Al Ahmadi was grey. A kind of artificial Pompeii where tar took the place of ashes. We followed a sandy path south-west towards the "Dragon's Heart" as we call it here, trying to joke about it.In reality, we were deeply struck by our surroundings in the little state of Kuwait invaded by the Iraqi army in 1990 and liberated by an international coalition in February, 1991.
Slowly, the sun, foot after foot, disappeared into the dense columns of black smoke. All noise was muffled, enveloped in the wind that whipped the grains of sand and the clanging of the Fire-fighters' caterpillars, the screeching of the water pumps used to cool the wells, the sound of the flames very similar to that of a large aircraft warming its engines. We had to wear gas masks. For hours.
And for hours, thirst bit at our throats while the temperature reached 54°C in the shade. A non-existing shade in this desert near the wells where we moved through the sticky darkness like ghosts and thermometers had no sense: for a range of many metres, the sand vitrified around the flames the Earth angrily spat towards the Sky.
We decided to go further south, towards Al Wafra. On the horizon, a thin, silvery strip revealed a tormenting view, crushed between the darkness of the Sky and that of Earth, which recalled that something still existed outside of here. If it were not for that silvery strip, we would have been overcome by anguish, alone in this place, disfigured by our gas masks, our eyes wide open, seeking some familiar point of reference.
| ||An image of Kuwait during the oil-wells fire |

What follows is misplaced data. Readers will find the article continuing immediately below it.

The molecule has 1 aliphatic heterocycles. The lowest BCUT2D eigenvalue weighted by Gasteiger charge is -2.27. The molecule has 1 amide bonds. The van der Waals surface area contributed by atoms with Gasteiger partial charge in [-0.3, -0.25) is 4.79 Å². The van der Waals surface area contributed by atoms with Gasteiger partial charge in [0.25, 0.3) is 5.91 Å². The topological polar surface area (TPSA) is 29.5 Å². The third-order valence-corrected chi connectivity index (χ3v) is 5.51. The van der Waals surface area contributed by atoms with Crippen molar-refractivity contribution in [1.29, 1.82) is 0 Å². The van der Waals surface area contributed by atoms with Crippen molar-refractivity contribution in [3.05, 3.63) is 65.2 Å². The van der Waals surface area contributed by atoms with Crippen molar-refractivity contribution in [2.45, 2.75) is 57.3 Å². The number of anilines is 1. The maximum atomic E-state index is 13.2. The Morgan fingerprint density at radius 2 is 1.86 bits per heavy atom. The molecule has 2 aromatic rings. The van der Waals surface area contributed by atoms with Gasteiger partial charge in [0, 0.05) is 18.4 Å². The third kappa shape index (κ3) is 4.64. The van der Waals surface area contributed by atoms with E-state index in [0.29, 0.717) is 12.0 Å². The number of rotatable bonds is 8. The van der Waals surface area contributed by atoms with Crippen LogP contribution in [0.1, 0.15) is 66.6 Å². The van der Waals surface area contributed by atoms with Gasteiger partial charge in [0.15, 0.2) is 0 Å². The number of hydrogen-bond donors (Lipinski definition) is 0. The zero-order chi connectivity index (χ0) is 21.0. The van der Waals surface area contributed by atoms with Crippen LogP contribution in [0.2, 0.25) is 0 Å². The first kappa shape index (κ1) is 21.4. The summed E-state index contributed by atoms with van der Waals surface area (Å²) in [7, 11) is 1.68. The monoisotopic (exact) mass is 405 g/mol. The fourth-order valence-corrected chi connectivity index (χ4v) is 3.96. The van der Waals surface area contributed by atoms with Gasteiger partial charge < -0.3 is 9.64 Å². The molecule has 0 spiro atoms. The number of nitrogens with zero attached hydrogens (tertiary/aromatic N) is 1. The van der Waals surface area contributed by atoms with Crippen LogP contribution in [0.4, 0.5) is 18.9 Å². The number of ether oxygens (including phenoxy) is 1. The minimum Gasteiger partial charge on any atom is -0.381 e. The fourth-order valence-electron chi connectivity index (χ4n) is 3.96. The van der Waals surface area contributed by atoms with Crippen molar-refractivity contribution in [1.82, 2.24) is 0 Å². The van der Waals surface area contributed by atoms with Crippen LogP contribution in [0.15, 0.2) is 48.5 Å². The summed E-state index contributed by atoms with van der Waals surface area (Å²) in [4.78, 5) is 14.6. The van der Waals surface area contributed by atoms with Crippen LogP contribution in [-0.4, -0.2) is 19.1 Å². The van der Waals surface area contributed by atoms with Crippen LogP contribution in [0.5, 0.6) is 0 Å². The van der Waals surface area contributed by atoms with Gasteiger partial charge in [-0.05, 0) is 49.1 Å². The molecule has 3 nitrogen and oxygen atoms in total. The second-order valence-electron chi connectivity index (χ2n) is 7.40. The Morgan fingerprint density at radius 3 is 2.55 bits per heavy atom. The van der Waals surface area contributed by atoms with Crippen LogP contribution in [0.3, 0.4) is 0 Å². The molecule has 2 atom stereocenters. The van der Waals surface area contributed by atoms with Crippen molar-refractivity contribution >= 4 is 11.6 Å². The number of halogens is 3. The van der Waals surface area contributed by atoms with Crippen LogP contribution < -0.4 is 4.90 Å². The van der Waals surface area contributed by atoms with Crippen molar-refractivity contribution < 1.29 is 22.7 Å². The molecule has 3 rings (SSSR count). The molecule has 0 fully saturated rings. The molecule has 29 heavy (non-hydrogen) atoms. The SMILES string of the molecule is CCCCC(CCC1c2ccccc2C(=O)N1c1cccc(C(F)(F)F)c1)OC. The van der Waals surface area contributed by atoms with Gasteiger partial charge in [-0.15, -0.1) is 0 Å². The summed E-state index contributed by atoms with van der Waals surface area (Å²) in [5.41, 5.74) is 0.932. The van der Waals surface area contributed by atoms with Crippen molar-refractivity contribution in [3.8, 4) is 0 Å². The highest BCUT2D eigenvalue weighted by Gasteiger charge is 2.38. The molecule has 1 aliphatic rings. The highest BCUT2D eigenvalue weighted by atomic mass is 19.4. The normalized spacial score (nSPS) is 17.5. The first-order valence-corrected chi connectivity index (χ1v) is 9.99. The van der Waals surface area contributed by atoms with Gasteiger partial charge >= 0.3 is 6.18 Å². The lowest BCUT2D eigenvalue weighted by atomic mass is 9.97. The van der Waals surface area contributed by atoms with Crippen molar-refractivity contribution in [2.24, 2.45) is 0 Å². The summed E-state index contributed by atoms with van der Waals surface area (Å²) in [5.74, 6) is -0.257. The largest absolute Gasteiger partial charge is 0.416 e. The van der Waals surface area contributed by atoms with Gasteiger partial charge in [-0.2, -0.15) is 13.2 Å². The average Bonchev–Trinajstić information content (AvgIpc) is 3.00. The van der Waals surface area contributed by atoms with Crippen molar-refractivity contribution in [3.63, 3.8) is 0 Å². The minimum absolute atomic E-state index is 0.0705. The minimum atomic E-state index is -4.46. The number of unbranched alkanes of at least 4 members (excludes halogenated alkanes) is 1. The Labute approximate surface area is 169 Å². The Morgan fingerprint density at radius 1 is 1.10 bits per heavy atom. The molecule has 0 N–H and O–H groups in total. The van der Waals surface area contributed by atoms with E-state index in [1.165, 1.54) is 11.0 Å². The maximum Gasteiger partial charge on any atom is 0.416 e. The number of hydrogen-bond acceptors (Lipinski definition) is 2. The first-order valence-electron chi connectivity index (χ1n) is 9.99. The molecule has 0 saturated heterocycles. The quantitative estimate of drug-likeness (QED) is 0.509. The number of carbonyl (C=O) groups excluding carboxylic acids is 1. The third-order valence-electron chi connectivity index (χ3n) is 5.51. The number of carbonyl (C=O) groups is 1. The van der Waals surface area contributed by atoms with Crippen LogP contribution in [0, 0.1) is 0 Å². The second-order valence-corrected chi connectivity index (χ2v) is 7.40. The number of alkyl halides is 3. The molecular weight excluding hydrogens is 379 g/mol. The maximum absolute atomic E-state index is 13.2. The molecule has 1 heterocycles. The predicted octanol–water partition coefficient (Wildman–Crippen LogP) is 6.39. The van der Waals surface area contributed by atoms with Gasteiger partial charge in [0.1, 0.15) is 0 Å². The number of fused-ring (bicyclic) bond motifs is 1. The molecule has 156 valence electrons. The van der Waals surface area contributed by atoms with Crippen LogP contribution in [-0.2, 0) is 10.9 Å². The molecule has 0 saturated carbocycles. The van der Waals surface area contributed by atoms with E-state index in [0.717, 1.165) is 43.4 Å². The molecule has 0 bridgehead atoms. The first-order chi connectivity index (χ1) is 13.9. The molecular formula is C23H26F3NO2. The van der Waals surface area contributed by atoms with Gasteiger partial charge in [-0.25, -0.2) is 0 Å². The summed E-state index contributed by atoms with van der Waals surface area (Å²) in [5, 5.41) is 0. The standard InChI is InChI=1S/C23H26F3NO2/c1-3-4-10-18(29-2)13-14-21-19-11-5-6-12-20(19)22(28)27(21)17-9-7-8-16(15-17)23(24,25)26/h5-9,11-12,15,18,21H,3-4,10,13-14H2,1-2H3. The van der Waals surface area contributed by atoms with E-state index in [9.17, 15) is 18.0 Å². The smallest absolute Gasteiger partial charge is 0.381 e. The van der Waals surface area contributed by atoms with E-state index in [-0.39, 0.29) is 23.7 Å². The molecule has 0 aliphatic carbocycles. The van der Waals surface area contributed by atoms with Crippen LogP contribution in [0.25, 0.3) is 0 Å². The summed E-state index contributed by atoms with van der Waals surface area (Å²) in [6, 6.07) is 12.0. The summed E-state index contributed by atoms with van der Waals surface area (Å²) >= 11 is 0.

(photo Blue Planet©)
We stopped. I got out of the vehicle and the soles of my shoes stuck to the tar that had fallen from the clouds. We were appalled, terrified in the blackest place of the Earth. Al Wafra was a ghost town. There were many experimental cultivations. Tomatoes, palms, flowers. The sky was clearer now, but the horizon was still hemmed in by the grey smoke that the sun could not penetrate.
We say a car parked close by with its headlights on. A dignified man in his white jaballah and kefiah watched his Egyptian assistant water a small palm from a water tank. Taking off his gas mask, he showed us the palm purchased in London, just over a year before. It is of a special type, very precious.
He brings it water three time a week. Plants are very important, he tells us. Plants are Life. Two weeks later, on request of the United Nations, twenty-three more companies of specialised fireman, from all over the world, came to join the four American companies in their attempt to extinguish the oil-wells of Kuwait. It was November 6, 1991 when the last of the flaming wells was extinguished after eight long months of fire-fighting.